Jeremy Corbyn warning: How Labour policy could ‘lead to housing shortage’
This week, Jeremy Corbyn urged MPs opposed to no deal to back his plan to lead a caretaker Government and “seize the opportunity before it’s too late”. His proposal has so far received mixed responses. According to The Guardian, a number of MPs will want to wait to see how events unfold when Parliament resumes from recess in September before making a decision.
The majority of Conservatives – even those opposed to a no deal Brexit – do not want to see Mr Corbyn in Downing Street.
Only one Tory MP, Guto Bebb, claimed he would consider the plan, as he believes a short-term Corbyn government would be less damaging than “the generational damage that would be caused by a no deal Brexit”.
The Scottish National Party, Plaid Cymru and the Green Party’s Caroline Lucas have already signalled they would support the left winger’s proposal.
The prospect of a Corbyn-led Government is therefore striking fear into the hearts of those who believe his policies would result in steep tax rises and economic stagnation.
In a leading article on The Times published yesterday, it is argued there could be a shortage of housing if Mr Corbyn gets into power.
The report reads: “The market economy needs regulation and a welfare state to guarantee the rights of consumers and provide a safety net for families, but controls always have costs.
“For example, Mr Corbyn plans rent controls on housing, apparently oblivious to the fact that this would cause landlords to withdraw their property from the market and thereby aggravate a shortage of housing.”
The piece concluded: “Labour hopes to capitalise on the government’s disarray.
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“Its populist economic programme may well prove alluring to many, especially the young, who feel that they do not have a stake in the economy and are unaware of contemporary history.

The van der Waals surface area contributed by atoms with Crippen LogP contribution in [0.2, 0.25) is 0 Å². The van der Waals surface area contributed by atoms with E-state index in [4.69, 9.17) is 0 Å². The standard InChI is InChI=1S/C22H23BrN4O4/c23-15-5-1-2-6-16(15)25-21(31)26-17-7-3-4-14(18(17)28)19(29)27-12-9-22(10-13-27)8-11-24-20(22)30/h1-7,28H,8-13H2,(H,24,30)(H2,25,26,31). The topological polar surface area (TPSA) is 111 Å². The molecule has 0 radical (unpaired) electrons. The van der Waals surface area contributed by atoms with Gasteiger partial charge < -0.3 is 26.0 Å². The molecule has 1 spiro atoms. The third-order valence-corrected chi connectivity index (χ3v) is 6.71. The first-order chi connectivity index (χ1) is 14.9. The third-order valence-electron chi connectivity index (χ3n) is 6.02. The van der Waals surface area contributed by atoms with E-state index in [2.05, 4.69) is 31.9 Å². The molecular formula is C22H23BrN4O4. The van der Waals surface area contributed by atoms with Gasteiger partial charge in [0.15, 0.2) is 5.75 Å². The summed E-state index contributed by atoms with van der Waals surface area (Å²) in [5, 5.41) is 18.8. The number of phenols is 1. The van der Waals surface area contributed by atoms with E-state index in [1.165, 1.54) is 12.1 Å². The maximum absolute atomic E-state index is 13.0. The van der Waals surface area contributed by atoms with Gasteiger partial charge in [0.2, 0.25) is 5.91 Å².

“The country would be much the poorer if it were ever implemented.
“In these tumultuous times, avoiding a Corbyn government remains a national priority and Tory opponents of Brexit need to heed it.”
It is not the first time such warnings have been put forward.
Bobby Vedral, a London-based partner at the US investment bank told the Wall Street Journal in 2017 that a Corbyn-led government would be disastrous for Britain and London’s finance industry in particular, as the Labour Leader has pledged to raise taxes on the wealthy, pushing bankers to relocate to the continent.
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Mr Vedral said: “If we have Corbyn, we have Cuba without the sun.”
The Leader of the Opposition has often made clear of his disdain for the well-off in society and, according to a recent report by The Economist, Mr Vedral’s prediction is already becoming true.
The publication claimed last May that well-heeled types, such as investors and bankers, are buying property on Guernsey with a view to moving to the island, attracted by its flat 20 percent income-tax rate and lack of capital-gains or inheritance taxes.
Demand for homes there is buoyant, and Jo Stoddart of Locate Guernsey, an investment-promotion agency, told The Economist fear over Mr Corbyn is one of the main reasons.
The super-rich are also reportedly seeking advisers’ counsel, and increasingly taking action, to see their incomes, homes and pensions out of Labour’s clutches.
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